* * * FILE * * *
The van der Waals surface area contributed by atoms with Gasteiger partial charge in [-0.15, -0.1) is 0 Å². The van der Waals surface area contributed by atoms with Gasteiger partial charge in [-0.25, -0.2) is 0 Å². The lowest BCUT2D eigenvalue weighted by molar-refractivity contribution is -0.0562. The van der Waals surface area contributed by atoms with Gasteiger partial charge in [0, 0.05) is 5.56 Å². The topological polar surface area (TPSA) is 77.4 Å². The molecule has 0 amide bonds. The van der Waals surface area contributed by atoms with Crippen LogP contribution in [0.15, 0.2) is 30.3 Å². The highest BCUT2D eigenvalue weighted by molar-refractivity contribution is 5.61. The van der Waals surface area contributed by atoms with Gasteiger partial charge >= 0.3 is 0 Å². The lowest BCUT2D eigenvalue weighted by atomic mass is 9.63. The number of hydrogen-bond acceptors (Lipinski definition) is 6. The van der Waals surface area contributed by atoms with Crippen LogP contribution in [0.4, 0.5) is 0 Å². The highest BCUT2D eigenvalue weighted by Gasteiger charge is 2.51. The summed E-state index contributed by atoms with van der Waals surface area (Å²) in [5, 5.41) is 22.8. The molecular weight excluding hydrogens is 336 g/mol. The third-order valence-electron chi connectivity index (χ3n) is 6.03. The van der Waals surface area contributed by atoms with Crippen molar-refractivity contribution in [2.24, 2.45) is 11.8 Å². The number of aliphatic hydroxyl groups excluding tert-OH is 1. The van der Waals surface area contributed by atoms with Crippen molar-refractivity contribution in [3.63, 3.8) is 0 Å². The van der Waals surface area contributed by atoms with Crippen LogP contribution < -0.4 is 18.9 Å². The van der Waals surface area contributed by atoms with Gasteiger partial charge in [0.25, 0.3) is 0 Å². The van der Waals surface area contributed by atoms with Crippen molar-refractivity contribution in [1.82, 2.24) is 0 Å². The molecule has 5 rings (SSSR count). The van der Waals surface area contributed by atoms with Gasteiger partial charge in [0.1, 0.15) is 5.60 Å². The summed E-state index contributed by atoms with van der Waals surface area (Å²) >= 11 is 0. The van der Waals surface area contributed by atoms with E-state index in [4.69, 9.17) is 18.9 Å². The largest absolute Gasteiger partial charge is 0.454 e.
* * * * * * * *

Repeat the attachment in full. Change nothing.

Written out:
The van der Waals surface area contributed by atoms with Gasteiger partial charge in [-0.15, -0.1) is 0 Å². The van der Waals surface area contributed by atoms with Gasteiger partial charge in [-0.25, -0.2) is 0 Å². The lowest BCUT2D eigenvalue weighted by molar-refractivity contribution is -0.0562. The van der Waals surface area contributed by atoms with Gasteiger partial charge in [0, 0.05) is 5.56 Å². The topological polar surface area (TPSA) is 77.4 Å². The molecule has 0 amide bonds. The van der Waals surface area contributed by atoms with Crippen LogP contribution in [0.15, 0.2) is 30.3 Å². The highest BCUT2D eigenvalue weighted by molar-refractivity contribution is 5.61. The van der Waals surface area contributed by atoms with Gasteiger partial charge >= 0.3 is 0 Å². The lowest BCUT2D eigenvalue weighted by atomic mass is 9.63. The number of hydrogen-bond acceptors (Lipinski definition) is 6. The van der Waals surface area contributed by atoms with Crippen LogP contribution in [0.4, 0.5) is 0 Å². The highest BCUT2D eigenvalue weighted by Gasteiger charge is 2.51. The summed E-state index contributed by atoms with van der Waals surface area (Å²) in [5, 5.41) is 22.8. The molecular weight excluding hydrogens is 336 g/mol. The third-order valence-electron chi connectivity index (χ3n) is 6.03. The van der Waals surface area contributed by atoms with Crippen molar-refractivity contribution in [2.24, 2.45) is 11.8 Å². The number of aliphatic hydroxyl groups excluding tert-OH is 1. The van der Waals surface area contributed by atoms with Crippen molar-refractivity contribution in [3.63, 3.8) is 0 Å². The van der Waals surface area contributed by atoms with Crippen LogP contribution < -0.4 is 18.9 Å². The van der Waals surface area contributed by atoms with Gasteiger partial charge in [0.25, 0.3) is 0 Å². The van der Waals surface area contributed by atoms with Crippen molar-refractivity contribution in [1.82, 2.24) is 0 Å². The molecule has 5 rings (SSSR count). The van der Waals surface area contributed by atoms with Gasteiger partial charge in [0.1, 0.15) is 5.60 Å². The summed E-state index contributed by atoms with van der Waals surface area (Å²) >= 11 is 0. The van der Waals surface area contributed by atoms with E-state index in [4.69, 9.17) is 18.9 Å². The largest absolute Gasteiger partial charge is 0.454 e.